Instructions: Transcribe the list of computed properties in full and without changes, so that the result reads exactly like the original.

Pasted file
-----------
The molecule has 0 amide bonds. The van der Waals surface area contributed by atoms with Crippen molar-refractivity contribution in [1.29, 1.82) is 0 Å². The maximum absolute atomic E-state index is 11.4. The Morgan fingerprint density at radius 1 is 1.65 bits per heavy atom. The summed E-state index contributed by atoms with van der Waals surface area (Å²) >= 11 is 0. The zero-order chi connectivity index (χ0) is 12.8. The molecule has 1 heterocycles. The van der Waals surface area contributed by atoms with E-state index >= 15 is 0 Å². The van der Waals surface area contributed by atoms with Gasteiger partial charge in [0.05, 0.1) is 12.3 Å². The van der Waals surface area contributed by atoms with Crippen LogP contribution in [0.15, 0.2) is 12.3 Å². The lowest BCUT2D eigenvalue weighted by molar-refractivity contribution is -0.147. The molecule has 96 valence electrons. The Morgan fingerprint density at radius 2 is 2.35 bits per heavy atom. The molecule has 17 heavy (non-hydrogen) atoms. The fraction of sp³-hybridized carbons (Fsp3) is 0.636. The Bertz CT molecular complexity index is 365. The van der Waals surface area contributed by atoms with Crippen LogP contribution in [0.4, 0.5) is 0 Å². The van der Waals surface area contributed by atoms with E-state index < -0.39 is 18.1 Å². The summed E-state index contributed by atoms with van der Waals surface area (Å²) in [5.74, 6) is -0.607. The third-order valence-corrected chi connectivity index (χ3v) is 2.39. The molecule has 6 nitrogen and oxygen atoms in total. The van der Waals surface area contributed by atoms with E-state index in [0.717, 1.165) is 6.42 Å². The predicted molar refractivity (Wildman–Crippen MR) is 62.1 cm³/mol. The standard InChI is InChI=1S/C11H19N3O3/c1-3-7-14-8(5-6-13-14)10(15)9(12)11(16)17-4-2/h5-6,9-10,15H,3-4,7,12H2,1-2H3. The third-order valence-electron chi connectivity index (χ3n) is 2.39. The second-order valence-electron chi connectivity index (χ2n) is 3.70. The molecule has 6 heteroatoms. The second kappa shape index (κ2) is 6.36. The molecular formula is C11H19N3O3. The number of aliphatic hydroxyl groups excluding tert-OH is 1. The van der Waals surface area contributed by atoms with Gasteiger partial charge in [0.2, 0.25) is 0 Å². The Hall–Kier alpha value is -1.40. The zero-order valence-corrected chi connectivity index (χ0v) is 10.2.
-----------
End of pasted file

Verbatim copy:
The molecule has 0 amide bonds. The van der Waals surface area contributed by atoms with Crippen molar-refractivity contribution in [1.29, 1.82) is 0 Å². The maximum absolute atomic E-state index is 11.4. The Morgan fingerprint density at radius 1 is 1.65 bits per heavy atom. The summed E-state index contributed by atoms with van der Waals surface area (Å²) >= 11 is 0. The zero-order chi connectivity index (χ0) is 12.8. The molecule has 1 heterocycles. The van der Waals surface area contributed by atoms with E-state index >= 15 is 0 Å². The van der Waals surface area contributed by atoms with Gasteiger partial charge in [0.05, 0.1) is 12.3 Å². The van der Waals surface area contributed by atoms with Crippen LogP contribution in [0.15, 0.2) is 12.3 Å². The lowest BCUT2D eigenvalue weighted by molar-refractivity contribution is -0.147. The molecule has 96 valence electrons. The Morgan fingerprint density at radius 2 is 2.35 bits per heavy atom. The molecule has 17 heavy (non-hydrogen) atoms. The fraction of sp³-hybridized carbons (Fsp3) is 0.636. The Bertz CT molecular complexity index is 365. The van der Waals surface area contributed by atoms with Crippen LogP contribution in [0.4, 0.5) is 0 Å². The van der Waals surface area contributed by atoms with E-state index < -0.39 is 18.1 Å². The summed E-state index contributed by atoms with van der Waals surface area (Å²) in [5.74, 6) is -0.607. The third-order valence-corrected chi connectivity index (χ3v) is 2.39. The molecule has 6 nitrogen and oxygen atoms in total. The van der Waals surface area contributed by atoms with E-state index in [0.717, 1.165) is 6.42 Å². The predicted molar refractivity (Wildman–Crippen MR) is 62.1 cm³/mol. The standard InChI is InChI=1S/C11H19N3O3/c1-3-7-14-8(5-6-13-14)10(15)9(12)11(16)17-4-2/h5-6,9-10,15H,3-4,7,12H2,1-2H3. The third-order valence-electron chi connectivity index (χ3n) is 2.39. The second-order valence-electron chi connectivity index (χ2n) is 3.70. The molecule has 6 heteroatoms. The second kappa shape index (κ2) is 6.36. The molecular formula is C11H19N3O3. The number of aliphatic hydroxyl groups excluding tert-OH is 1. The van der Waals surface area contributed by atoms with Gasteiger partial charge in [0.2, 0.25) is 0 Å². The Hall–Kier alpha value is -1.40. The zero-order valence-corrected chi connectivity index (χ0v) is 10.2.